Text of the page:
The word vegan has become a buzzword these last couple of years. There is a lot of controversy around it, why people are trying it, the benefits and possible health detriments.
But the real reason you are here is to find out the benefits of the vegan diet for eczema and whether it’s real or just a marketing ploy to sell more beyond meat burgers!
1. Higher Nutrient Density
When you are on a journey to heal yourself, your mind and body needs all the nutrients it can get to start healing. You can not heal yourself when you are still on the diet that may have got you here in the first place.
I’m looking at you Standard American Diet…
When replacing animal products like eggs, dairy, chicken, beef, and so forth, you automatically increase your intake of fruits and vegetables. We all know that fruits and vegetables have a higher nutrition complex than animal foods. These vitamins and minerals that are not found in animal products are actually the keys to healing.
One of the essential vitamins that is found in fruits and veggies, is actually not found in useful amounts in animal products. Vitamin C! We all know Vitamin C is one of the essential vitamins to healing.
Another essential mineral that is hard to source from meat, is Magnesium. This mineral is needed for more than 300 biological functions in the body. Most of us have a magnesium deficiency without even knowing about it because many of our foods no longer contain high amounts of it.
Magnesium helps the body to reduce inflammation which is one of the main symptoms of eczema. Magnesium also plays a key role in decreasing stress and anxiety, which is a known trigger for eczema flare ups.
That’s why your momma wanted you to eat your greens!
Research has found that compounds that occur in fruits and vegetables foods such as carotenoids and flavonoids seem to regulate our immune and inflammatory response. Studies have shown that an increase of fruit, vegetables and whole wheat has been associated with the decrease of inflammation.
Not only is this great news for your skin, but your overall body. When you are healing from eczema and topical steroid withdrawal, we must look deeper beyond the skin and the entire body.
You need to ask yourself, how can I help my body overall which in turn will reflect on my skin?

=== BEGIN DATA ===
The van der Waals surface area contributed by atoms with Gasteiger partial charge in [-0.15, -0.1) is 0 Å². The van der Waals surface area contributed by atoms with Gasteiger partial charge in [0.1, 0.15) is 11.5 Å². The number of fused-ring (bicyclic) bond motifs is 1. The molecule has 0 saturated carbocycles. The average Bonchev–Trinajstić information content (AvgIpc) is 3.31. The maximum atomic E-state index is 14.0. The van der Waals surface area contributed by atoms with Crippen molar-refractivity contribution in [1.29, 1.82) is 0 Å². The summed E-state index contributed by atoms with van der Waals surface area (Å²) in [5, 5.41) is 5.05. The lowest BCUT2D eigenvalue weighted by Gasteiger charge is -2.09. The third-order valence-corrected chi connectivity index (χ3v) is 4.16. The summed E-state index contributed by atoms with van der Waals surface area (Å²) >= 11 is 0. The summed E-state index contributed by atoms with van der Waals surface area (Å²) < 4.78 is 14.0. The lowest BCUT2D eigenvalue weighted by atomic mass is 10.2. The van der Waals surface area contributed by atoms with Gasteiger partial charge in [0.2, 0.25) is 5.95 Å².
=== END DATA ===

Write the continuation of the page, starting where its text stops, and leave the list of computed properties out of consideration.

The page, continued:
3. Reduced intake of chemicals, toxins, steroids, and antibiotics
The amount of chemicals, toxins, steroids, and antibiotics in our environment and foods is continually increasing every day. We don’t realize this but our entire body is constantly working to process and filter our these for you. This is where our liver, kidney, digestive system, and skin play a crucial part.
As we continue to consume foods with chemicals, toxins, steroids and antibiotics, after a certain time, your body can no longer filter these out effectively. What ends up happening is that other organs need to work hard to pick up the slack.
It is said that, when someone has skin issues, it is because their liver, kidney and digestive system is not functioning optimally. This results in our body using our skin to eliminate these toxins.
This is not to say fruits and vegetables don’t have their fair share of chemicals and toxins. These days, our produce is sprayed with chemicals to make them grow faster, larger, and last longer on its commute to your local grocery store, to make it shiny and look fancy.
The soil in our produce is growing in is also decreasing in quality. This in turn makes our produce less nutrient dense than 10-15-20 years ago.
But it still has a lot less chemicals and toxins compared to mass produced meat.
Can a Vegan Diet Cure Eczema?
It’s not going to 100% cure your eczema.
But it can make a huge difference in your healing journey.
For some, like me, the vegan diet wasn’t a long term lifestyle.
I did it for 1.5 year and after progress stalled, I eventually added back in chicken and fish, once a week.
I found that this balance worked for me.
When adding back meat into your lifestyle, it’s important to buy them as close to organic as possible. Free range, pasture raised, antibiotic, hormone free is what you need to be looking for.